Disarmament: General Agreement on the Establishment of Peace and National Accord in Tajikistan

Protocol on Military Issues (8 March 1997)

I. General Provisions:

1. The reintegration, disarmament and disbandment of the armed units of the United Tajik Opposition as well as the reform of the governmental power structures of the Republic of Tajikistan shall be carried out during the transition period by the President of the Republic of Tajikistan and the Commission on National Reconciliation in close cooperation with the United Nations Mission of Observers in Tajikistan (UNMOT) and in accordance with the timetable set forth in paragraphs 5, 9 and 11 of this Protocol.

2. The practical implementation of the provisions of this Protocol shall be carried out by a subcommission on military issues of the Commission on National Reconciliation and also by a joint central review board established on the basis of parity.

Statute on the Commission of National Reconciliation, III. Functions and Powers of the Commission:

II. THE REINTEGRATION, DISARMAMENT AND DISBANDMENT OF THE ARMED UNITS OF THE UNITED TAJIK OPPOSITION:

7. The Commission shall have the following functions and powers:

Guidance and monitoring of the disbandment, disarming and reintegration of the armed units of the opposition armed forces and conduct of activities to reform the authorities responsible for the maintenance of law and order and the agencies of the Office of the Public Prosecutor;

Implementation History

1997

No Implementation

It was reported that UTO fighters were reluctant to disarm due to the government's weak commitment on general amnesty and the fact that UTO representatives were not receiving high-ranking government positions, particularly, in one of the three "power" ministries: Interior, Security or Defense.1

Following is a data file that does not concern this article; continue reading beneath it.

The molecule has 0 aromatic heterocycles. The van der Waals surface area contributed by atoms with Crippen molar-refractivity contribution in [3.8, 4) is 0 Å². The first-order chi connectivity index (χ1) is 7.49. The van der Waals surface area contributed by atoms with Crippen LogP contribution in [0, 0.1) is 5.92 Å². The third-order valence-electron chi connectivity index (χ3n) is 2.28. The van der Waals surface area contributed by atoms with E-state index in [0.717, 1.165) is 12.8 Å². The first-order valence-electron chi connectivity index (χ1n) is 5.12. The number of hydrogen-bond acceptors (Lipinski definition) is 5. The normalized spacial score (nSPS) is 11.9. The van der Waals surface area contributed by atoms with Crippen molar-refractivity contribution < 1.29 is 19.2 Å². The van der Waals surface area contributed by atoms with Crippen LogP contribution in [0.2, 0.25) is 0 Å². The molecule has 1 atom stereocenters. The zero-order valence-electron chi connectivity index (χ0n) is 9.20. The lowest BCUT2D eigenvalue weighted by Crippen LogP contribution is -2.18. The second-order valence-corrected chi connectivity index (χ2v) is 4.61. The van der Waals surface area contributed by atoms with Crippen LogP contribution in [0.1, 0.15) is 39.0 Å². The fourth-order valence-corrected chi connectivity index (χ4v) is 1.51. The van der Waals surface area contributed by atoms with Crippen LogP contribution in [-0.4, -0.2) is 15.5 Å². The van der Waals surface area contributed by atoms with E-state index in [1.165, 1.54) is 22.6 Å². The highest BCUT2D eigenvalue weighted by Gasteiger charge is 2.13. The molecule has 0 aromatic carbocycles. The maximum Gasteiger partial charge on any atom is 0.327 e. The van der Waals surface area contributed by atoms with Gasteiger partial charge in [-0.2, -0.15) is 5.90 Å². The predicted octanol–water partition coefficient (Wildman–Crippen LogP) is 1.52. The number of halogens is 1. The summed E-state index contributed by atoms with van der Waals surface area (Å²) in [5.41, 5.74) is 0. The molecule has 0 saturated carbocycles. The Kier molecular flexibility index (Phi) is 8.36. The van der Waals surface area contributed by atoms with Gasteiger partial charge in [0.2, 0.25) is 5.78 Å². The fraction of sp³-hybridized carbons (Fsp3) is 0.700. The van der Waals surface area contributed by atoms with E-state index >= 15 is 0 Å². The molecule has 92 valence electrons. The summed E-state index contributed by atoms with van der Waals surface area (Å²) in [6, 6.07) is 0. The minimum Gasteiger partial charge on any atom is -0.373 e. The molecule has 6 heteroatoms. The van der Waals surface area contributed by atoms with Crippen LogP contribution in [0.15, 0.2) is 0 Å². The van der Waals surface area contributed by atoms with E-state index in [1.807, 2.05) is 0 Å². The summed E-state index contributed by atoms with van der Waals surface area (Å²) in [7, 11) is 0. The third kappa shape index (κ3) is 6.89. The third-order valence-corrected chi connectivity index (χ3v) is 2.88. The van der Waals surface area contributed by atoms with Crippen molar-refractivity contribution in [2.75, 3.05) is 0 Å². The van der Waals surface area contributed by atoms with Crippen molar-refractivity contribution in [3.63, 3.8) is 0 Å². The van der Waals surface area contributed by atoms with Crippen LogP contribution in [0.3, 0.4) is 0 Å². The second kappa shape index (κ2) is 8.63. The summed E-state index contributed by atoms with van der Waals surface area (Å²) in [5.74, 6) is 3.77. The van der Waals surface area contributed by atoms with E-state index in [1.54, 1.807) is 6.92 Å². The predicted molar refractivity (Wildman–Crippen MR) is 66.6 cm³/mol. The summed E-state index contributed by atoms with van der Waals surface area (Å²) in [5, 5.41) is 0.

• 1. Grant R. Smith, “Tajikistan: The Rocky Road to Peace,” Central Asian Survey 18, no. 2 (1999):243-251.
1998

Minimum Implementation

In July, 153 UTO fighters were repatriated from Afghanistan with a large number of weapons and ammunition by UNMOT.2 Around 36 percent of UTO fighters turned in weapons at registration sites in 1998 according to UNMOT reports.3 

  • 2. "Report of the Secretary-General on the Situation in Tajikistan," United Nations (S/1998/754), August 13, 1998.
  • 3. Stina Torjesen and S. Neil MacFarlane, "R before D: The Case of Post-Conflict Reintegration in Tajikistan," Conflict, Security & Development 7, no. 2 (2007): 311-332.
1999

Minimum Implementation

On 5 January 1999, the CNR issued a formal resolution for all UTO fighters to return to the assembly areas and turn in their weapons.4 Following the public declaration of disbandment from Nuri, a subsequent disarmament campaign was conducted from 5 to 25 of August with members of the CNR. The Secretary General reported that few weapons were collected.5 

  • 4. "Report of the Secretary-General on the Situation in Tajikistan," United Nations (S/1999/124), February 8, 1999.
  • 5. "Report of the Secretary-General on the Situation in Tajikistan," United Nations (S/1999/1127), November 4, 1999.
2000

Minimum Implementation

Disarmament, as a formal process, was disregarded and the CNR was closed.6 

  • 6. A. Kannangara, N. Solijonov and S. Khoshmukhamedov, "Outcome Evaluation Report: Sustainable Disarmament, Demobilization and Reintegration of Ex-combatants and Conversion of Military Assets to Civilian Use," Dushanbe: UNDP Tajikistan, 2004.
2001

Minimum Implementation

No subsequent disarmament programs took place in Tajikistan.

2002

Minimum Implementation

No further developments observed.

2003

Minimum Implementation

No further developments observed.

2004

Minimum Implementation

No further developments observed.

2005

Minimum Implementation

No further developments observed.

2006

Minimum Implementation

No further developments observed.